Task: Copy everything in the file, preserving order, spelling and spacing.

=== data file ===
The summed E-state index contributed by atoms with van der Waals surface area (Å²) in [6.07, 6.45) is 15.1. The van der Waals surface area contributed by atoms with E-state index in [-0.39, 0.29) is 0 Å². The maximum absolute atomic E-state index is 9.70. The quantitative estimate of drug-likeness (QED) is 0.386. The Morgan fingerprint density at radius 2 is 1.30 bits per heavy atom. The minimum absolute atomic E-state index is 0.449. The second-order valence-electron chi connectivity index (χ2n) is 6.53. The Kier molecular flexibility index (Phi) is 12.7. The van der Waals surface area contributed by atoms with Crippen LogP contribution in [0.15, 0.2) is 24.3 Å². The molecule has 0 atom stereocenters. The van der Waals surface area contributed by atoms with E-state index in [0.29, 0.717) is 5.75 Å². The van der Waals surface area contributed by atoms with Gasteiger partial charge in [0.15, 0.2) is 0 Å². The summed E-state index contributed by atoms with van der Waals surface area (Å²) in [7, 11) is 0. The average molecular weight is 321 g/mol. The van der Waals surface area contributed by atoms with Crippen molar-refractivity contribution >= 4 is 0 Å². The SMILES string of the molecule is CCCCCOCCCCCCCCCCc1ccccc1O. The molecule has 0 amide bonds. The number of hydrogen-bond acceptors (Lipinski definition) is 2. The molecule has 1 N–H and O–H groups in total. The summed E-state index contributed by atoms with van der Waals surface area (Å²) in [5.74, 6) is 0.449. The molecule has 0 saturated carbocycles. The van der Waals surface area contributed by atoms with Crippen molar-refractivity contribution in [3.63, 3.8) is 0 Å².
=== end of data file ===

The summed E-state index contributed by atoms with van der Waals surface area (Å²) in [6.07, 6.45) is 15.1. The van der Waals surface area contributed by atoms with E-state index in [-0.39, 0.29) is 0 Å². The maximum absolute atomic E-state index is 9.70. The quantitative estimate of drug-likeness (QED) is 0.386. The Morgan fingerprint density at radius 2 is 1.30 bits per heavy atom. The minimum absolute atomic E-state index is 0.449. The second-order valence-electron chi connectivity index (χ2n) is 6.53. The Kier molecular flexibility index (Phi) is 12.7. The van der Waals surface area contributed by atoms with Crippen LogP contribution in [0.15, 0.2) is 24.3 Å². The molecule has 0 atom stereocenters. The van der Waals surface area contributed by atoms with E-state index in [0.29, 0.717) is 5.75 Å². The van der Waals surface area contributed by atoms with Gasteiger partial charge in [0.15, 0.2) is 0 Å². The summed E-state index contributed by atoms with van der Waals surface area (Å²) in [7, 11) is 0. The average molecular weight is 321 g/mol. The van der Waals surface area contributed by atoms with Crippen molar-refractivity contribution >= 4 is 0 Å². The SMILES string of the molecule is CCCCCOCCCCCCCCCCc1ccccc1O. The molecule has 0 amide bonds. The number of hydrogen-bond acceptors (Lipinski definition) is 2. The molecule has 1 N–H and O–H groups in total. The summed E-state index contributed by atoms with van der Waals surface area (Å²) in [5.74, 6) is 0.449. The molecule has 0 saturated carbocycles. The van der Waals surface area contributed by atoms with Crippen molar-refractivity contribution in [3.63, 3.8) is 0 Å².